New Orleans Termination of Parental Rights Lawyer | Orleans Parish Parental Rights Attorney
Although the decision is never easy, sometimes the State of Louisiana will terminate a parent's rights over a child if it is in the child's best interests. Termination of parental rights can be voluntary or involuntary. Voluntary termination of parental rights happens in adoption, whereas involuntary termination of parental rights might result from a parent being declared unfit.
If you find yourself in a situation involving either category, you should contact a New Orleans divorce lawyer or New Orleans family lawyer who has experience working with cases involving a termination of parental rights. A New Orleans parental rights lawyer will be able to help you explore and understand your options, which is essential to achieving positive results.
What Are Grounds for Termination of Parental Rights?
The Louisiana Children’s Code sets out many grounds for involuntary termination of parental rights:
(1) Conviction of murder of the child's other parent;
(2) Unjustified intentional killing of the child's other parent;
(3) Misconduct of the parent toward this child or any other child of the parent or any other child in his household which constitutes extreme abuse, cruel and inhuman treatment, or grossly negligent behavior below a reasonable standard of human decency, including but not limited to the conviction, commission, aiding or abetting, attempting, conspiring, or soliciting to commit any of the following:
(b) Unjustified intentional killing;
(c) Aggravated incest;
(h) A felony that has resulted in serious bodily injury;
(i) Abuse or neglect which is chronic, life threatening, or results in gravely disabling physical or psychological injury or disfigurement;
(j) Abuse or neglect after the child is returned to the parent's care and custody while under department supervision, when the child had previously been removed for his safety from the parent pursuant to a disposition judgment in a child in need of care proceeding;
(k) The parent's parental rights to one or more of the child's siblings have been terminated due to neglect or abuse and prior attempts to rehabilitate the parent have been unsuccessful;
(l) Sexual abuse, which shall include, but is not limited to acts which are prohibited by R.S. 14: 43.1, 43.2, 80,81, 81.1, 81.2, 89 and 89.1;
(4) Abandonment of the child by placing him in the physical custody of a nonparent, or the department, or by otherwise leaving him under circumstances demonstrating an intention to permanently avoid parental responsibility by any of the following:
(a) For a period of at least four months as of the time of the hearing, despite a diligent search, the whereabouts of the child's parent continue to be unknown;
(b) As of the time the petition is filed, the parent has failed to provide significant contributions to the child's care and support for any period of six consecutive months;
(c) As of the time the petition is filed, the parent has failed to maintain significant contact with the child by visiting him or communicating with him for any period of six consecutive months;
(5) Unless sooner permitted by the court, at least one year has elapsed since a child was removed from the parent's custody pursuant to a court order; there has been no substantial parental compliance with a case plan for services which has been previously filed by the department and approved by the court as necessary for the safe return of the child; and despite earlier intervention, there is no reasonable expectation of significant improvement in the parent's condition or conduct in the near future, considering the child's age and his need for a safe, stable, and permanent home;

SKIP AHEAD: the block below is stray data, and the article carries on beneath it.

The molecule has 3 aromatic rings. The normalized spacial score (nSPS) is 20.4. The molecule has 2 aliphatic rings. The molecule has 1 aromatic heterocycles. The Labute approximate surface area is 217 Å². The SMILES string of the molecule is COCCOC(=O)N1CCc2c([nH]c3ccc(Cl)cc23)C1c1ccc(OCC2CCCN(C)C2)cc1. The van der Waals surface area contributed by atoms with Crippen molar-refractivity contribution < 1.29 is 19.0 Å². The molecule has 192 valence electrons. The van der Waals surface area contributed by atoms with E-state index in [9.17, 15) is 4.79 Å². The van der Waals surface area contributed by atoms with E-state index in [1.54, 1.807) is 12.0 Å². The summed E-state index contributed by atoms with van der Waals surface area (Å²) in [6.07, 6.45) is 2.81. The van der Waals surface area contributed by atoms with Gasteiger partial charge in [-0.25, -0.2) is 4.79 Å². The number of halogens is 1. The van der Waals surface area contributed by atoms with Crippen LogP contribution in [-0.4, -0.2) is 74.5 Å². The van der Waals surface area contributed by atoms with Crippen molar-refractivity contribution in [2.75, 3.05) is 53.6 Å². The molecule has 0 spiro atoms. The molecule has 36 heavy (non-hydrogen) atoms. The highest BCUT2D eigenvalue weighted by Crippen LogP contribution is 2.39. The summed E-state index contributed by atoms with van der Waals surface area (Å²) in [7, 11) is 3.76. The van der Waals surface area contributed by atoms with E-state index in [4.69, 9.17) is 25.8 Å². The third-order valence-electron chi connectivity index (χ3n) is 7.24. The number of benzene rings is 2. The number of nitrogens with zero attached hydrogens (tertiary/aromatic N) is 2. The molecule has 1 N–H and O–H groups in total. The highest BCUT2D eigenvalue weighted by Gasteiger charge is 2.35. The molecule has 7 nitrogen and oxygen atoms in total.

(6) The child is in the custody of the department pursuant to a court order or placement by the parent; the parent has been convicted and sentenced to a period of incarceration of such duration that the parent will not be able to care for the child for an extended period of time, considering the child's age and his need for a safe, stable, and permanent home; and despite notice by the department, the parent has refused or failed to provide a reasonable plan for the appropriate care of the child other than foster care;
(7) The relinquishment of an infant pursuant to Chapter 13 of Title XI of this Code;
(8) The commission of a felony rape by the natural parent which resulted in the conception of the child.
It is also possible for a termination of parental rights to be voluntary. Click on Intent to Surrender to see the legal requirements for a parent to voluntarily give up parental rights. In a voluntary termination, a parent must prepare a medical history report that covers the parent's medical history and the medical history of the parent's ancestors.
Regardless of which type of termination of parental rights you are facing, you should contact an Orleans Parish parental rights attorney to help you fully understand your options and requirements. Working with a New Orleans parental rights lawyer will help make your experience much smoother, and help you avoid any potential pitfalls.
Often parents lose their parental rights because of struggles with controlled substances. If you have recently lost your rights to your child and need help with substance abuse, contact one of these centers.
The Counsel on Alcohol & Drug Abuse
3520 General DeGaulle Drive
New Orleans, LA 70114
Creative Solutions Blue Book Study
Mojo Coffee House
1500 Magazine Street -Upstairs
Meets: Mondays @ Noon
Jackson Avenue AFG
Trinity Episcopal Church
1329 Jackson Avenue
Meets: Mondays @ 6:30pm
Calm in the Storm
Grace Episcopal Church
3700 Canal Street
Meets: Wednesdays @ 5:30pm
Live and Let Live
St. Charles Avenue Chrisitian Church
6200 St. Charles Avenue
Meets: Wednesdays @ 7:15pm
Rayne Memorial Church
3900 St. Charles Street
Meets: Thursdays @ 7:00pm
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